|| Satyameva Jayate ||

Dedicated to “Bharat” and “Dharma”

In defense of MMS, Shivraj Patil and others

In other words, Stop blaming the politicians


Namrata Goswami, Associate Fellow at IDSA quoted in rediff:

...A start…can be made if we stop blindly condemning politicians or, at least, suggesting that they are solely responsible for the problem. “That is bad analysis, to suggest the Mumbai attacks are solely attributable to bad politics. And bad analysis produces worse solutions

Arun Shourie on IBN:

Things to do.

First, act on recommendations that are made by committees you set up. Second, that will not happen unless we send a better type into legislatures and, thence, to governments. When we select leaders who treat the police as their private army; when we select leaders for whom investigating agencies are instruments to fix rivals or let off allies, don’t expect the police and agencies to suddenly turn around and forestall terrorists.

Oz on Mumbai Terror Aftermath: The Top 10 Pinheads from India (excerpts)

Pinhead #1:We The People

So why are we the biggest of Pinheads?

(a) For believing that something good will come out of this

(b) For thinking the politicians and bureaucrats will do something to prevent this incident from happening again. Yeah right! No one will do anything for us… it is to each his own… we all have to find our own ways to survive day to day

…(e) For thinking that politicians and bureaucrats will now wake up and create this whole central anti terrorist federal level body where all information will flow fluently between all national, state level security agencies. You need a head, a brain and then the motivation and passion to go ahead and create it. All four need to be present in a person to do that. But if you have all four you are not in politics

…(g) Change can only come if all the venting, discussions, pressure on the government to change is done when the common man drops a day’s of work and simply converges with all on the street. Just sit on the street. The whole city in front of the politicians houses, Mantralaya et all. Remember the Azad Maidan March pre 1947? But then Shiv Sena or MNS wouldn’t be interested to organize such a sit on the street day… so here I’m doing what I do… blog about it for which I’m no smaller a pinhead than any in the list above… Jai Hind!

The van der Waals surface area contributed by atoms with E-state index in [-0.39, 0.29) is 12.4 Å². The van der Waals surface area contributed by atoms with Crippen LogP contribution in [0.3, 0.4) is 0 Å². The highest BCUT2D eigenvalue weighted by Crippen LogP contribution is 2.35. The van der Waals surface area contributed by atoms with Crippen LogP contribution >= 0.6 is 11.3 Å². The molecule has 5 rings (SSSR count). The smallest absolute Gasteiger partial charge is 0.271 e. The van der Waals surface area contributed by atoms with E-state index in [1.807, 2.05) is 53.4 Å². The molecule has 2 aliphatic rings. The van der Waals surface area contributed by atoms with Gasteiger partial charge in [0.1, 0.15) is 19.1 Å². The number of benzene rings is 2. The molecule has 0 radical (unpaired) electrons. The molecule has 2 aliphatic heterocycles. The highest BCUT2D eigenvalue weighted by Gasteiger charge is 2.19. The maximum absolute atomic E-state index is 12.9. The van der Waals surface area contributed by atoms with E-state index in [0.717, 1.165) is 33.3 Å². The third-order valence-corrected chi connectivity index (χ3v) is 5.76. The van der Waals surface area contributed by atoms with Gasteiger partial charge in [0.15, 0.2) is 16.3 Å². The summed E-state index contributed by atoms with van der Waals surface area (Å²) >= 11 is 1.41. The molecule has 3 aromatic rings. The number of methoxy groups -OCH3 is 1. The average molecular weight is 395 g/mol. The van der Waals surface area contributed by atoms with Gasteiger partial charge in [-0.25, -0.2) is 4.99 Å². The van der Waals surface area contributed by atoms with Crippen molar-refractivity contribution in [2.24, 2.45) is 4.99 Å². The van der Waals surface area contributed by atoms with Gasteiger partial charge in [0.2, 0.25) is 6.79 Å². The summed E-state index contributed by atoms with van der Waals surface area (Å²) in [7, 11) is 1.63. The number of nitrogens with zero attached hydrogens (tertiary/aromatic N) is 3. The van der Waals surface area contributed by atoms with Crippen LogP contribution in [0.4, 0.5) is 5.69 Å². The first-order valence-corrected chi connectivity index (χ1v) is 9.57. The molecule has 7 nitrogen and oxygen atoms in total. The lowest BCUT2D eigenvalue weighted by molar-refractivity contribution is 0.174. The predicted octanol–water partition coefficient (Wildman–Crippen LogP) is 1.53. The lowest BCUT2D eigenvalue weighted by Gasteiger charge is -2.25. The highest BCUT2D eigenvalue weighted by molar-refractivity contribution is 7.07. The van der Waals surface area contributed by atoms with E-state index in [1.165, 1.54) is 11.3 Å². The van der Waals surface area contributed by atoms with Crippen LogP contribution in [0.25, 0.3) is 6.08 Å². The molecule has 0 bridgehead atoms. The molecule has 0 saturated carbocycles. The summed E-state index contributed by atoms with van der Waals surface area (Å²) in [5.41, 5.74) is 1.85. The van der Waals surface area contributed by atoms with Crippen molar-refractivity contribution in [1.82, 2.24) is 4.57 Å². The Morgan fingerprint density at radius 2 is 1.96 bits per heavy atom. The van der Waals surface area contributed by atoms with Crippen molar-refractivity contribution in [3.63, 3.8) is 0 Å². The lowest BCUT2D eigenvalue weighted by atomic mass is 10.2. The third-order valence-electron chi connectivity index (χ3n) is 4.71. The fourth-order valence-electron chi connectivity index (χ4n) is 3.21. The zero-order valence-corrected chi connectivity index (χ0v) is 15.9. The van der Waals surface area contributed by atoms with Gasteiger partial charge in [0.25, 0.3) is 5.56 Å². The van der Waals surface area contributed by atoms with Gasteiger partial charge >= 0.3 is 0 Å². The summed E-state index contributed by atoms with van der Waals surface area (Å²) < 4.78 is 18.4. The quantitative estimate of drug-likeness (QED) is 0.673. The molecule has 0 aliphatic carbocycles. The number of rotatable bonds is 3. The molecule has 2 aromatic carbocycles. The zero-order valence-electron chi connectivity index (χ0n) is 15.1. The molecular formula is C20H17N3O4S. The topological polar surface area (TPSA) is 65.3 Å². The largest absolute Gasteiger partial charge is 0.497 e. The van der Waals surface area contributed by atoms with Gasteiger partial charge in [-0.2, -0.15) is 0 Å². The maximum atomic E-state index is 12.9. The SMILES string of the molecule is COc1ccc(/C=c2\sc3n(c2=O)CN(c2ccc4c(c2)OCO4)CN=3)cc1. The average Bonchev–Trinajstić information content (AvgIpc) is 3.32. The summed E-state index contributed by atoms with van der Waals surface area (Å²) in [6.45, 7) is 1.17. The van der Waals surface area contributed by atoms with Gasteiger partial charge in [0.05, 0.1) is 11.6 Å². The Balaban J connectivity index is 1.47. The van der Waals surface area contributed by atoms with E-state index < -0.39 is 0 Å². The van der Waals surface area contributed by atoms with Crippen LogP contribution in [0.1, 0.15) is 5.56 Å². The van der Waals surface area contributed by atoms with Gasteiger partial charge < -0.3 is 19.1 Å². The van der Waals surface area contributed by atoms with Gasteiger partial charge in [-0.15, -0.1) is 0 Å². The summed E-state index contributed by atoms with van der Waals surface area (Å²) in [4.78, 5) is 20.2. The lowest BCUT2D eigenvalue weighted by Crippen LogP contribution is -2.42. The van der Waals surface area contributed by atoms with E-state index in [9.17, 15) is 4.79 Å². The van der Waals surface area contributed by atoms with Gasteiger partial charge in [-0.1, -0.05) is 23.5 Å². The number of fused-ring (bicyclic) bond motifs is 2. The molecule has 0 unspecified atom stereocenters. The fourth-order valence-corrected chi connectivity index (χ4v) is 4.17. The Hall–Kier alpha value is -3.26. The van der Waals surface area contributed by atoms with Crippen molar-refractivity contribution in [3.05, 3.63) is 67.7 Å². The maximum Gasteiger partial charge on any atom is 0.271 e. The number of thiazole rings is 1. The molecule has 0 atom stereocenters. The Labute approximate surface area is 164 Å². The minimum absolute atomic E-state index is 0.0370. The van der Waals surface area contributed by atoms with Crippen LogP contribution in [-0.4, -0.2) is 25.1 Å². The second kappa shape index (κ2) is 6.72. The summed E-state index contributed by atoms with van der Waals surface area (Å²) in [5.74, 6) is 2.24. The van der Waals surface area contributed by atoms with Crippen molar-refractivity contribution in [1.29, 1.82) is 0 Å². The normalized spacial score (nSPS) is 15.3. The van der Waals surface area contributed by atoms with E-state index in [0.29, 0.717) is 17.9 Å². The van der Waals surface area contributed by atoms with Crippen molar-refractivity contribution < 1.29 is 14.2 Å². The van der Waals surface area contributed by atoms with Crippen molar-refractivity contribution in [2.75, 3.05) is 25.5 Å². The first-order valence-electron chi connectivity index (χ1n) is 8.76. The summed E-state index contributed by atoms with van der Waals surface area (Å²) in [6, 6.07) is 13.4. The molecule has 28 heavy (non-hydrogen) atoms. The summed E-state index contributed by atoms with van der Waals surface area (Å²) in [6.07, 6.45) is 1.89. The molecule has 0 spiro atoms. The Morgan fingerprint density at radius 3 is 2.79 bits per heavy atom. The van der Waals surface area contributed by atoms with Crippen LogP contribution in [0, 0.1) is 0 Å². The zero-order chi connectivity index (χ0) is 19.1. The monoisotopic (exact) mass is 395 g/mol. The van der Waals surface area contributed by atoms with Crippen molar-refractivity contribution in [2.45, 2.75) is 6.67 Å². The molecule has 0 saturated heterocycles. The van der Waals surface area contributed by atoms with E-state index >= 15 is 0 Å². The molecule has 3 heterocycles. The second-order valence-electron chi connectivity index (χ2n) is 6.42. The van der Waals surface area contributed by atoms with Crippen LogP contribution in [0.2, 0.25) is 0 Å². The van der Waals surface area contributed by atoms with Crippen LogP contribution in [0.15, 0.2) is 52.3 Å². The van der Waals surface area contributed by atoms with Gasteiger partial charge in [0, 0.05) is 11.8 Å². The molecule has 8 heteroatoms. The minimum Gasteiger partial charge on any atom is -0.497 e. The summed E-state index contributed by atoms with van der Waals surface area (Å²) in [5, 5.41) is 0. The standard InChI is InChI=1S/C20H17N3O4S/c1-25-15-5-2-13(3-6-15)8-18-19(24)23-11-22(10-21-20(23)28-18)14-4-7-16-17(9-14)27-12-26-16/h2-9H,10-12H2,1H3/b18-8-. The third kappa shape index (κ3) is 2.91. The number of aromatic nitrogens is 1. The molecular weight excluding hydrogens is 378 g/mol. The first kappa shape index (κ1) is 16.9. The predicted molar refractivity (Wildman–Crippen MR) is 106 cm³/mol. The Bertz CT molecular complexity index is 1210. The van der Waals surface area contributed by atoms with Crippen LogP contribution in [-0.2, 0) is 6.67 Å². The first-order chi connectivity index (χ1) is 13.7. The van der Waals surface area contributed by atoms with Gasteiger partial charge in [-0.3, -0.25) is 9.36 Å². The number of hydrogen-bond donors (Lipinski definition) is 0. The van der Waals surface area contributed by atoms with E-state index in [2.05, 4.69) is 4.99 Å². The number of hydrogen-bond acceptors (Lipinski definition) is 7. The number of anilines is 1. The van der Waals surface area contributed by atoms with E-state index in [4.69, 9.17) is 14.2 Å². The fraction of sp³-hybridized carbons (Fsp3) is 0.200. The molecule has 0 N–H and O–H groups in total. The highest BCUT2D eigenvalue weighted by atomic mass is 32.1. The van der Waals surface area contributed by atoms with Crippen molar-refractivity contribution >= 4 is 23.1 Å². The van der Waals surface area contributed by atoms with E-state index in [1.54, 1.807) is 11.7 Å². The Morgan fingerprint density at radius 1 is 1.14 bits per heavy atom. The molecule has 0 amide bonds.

Amitabh Soni of BJP UK in a comment yesterday:

The last thing we need to do is blame others. At the end of the day it is us who are responsible how the outside world treats us..


Moral of the Story?

Let us stop blaming the politicians, the police, the intelligence agencies, Jihadis, Pakistan, D-company etc…

I am as much to be blamed for this as MMS and Shivraj Patil…

For preferring to stay quiet when I should have said something

For choosing to do nothing when I should have done something

For pretending not to look when I saw evil around me

For hoping that everything will be fine when it clearly was not

For believing that this is someone else’s problem, not mine.


The single-point agenda for the Skype call today was, “What can you and me do to help fight terrorism in India?”

The answer: Go out and raise the political consciousness of people. Go out and make others aware. Go out and connect with other link-minded people. Join a political group…Start discussing initiatives for change. Start dreaming…Dream of a better, stronger and proud India. And then, begin work on the dream…one step at a time…The first step? This time around, don’t forget to cast your vote.

Remember, to clean a pond, you have to step into it.

Related Posts:

Changing India – One Step at a Time

Changing India – Step I

Changing India – Step II

December 3rd, 2008 Posted by | Current Affairs, Politics and Governance in India, Terrorism in India | 20 comments


  1. I read Arun shourie’s entire interview on IBN. Very important point he made about jihad being taught in public schools in Pakistan. If that is so, we are going to face terrorism for a long time to come. We better start examining closely what is taught in madarasas within India too.

    Comment by K.Harapriya | December 3, 2008

  2. MJ Akbar wrote: “Even Pakistan is treating the Manmohan Singh and Sonia Gandhi government with total contempt. They know how weak it is.”

    This is a fact, the whole world knows it. Even a tiny Sri Lanka don’t care India today. Imagine, Vajpayee was the PM and Sri Lanka behave that way. Or Pakistan.

    Only solution:
    Remove Congress-UPA, save Bharat/India from total collapse.
    Vote-BJP-NDA, save Bharat and our common future.

    Comment by Bharat | December 3, 2008

  3. I think by going through this link, I will blame administrators and politicians for this attack. This link says they had all information regarding attack on Taj. My single reason for blaming them is- many lives could have been saved if they have acted atleast they could have been little bit serious about it.

    Public has no knowledge of such information what govt are sharing with others. Make the information bold in public so they can be more alerted and vigil.


    Comment by Indian | December 3, 2008

  4. Perhaps blaming politicians is not enough. We also need to seriously examine if these people and parties are really committed to national integrity and unity. We have a communist party whose most public leader Jyoti Basu once said that India was never the idea anyway, and whose current most public figure, Karat, seems to be more in touch with China than India.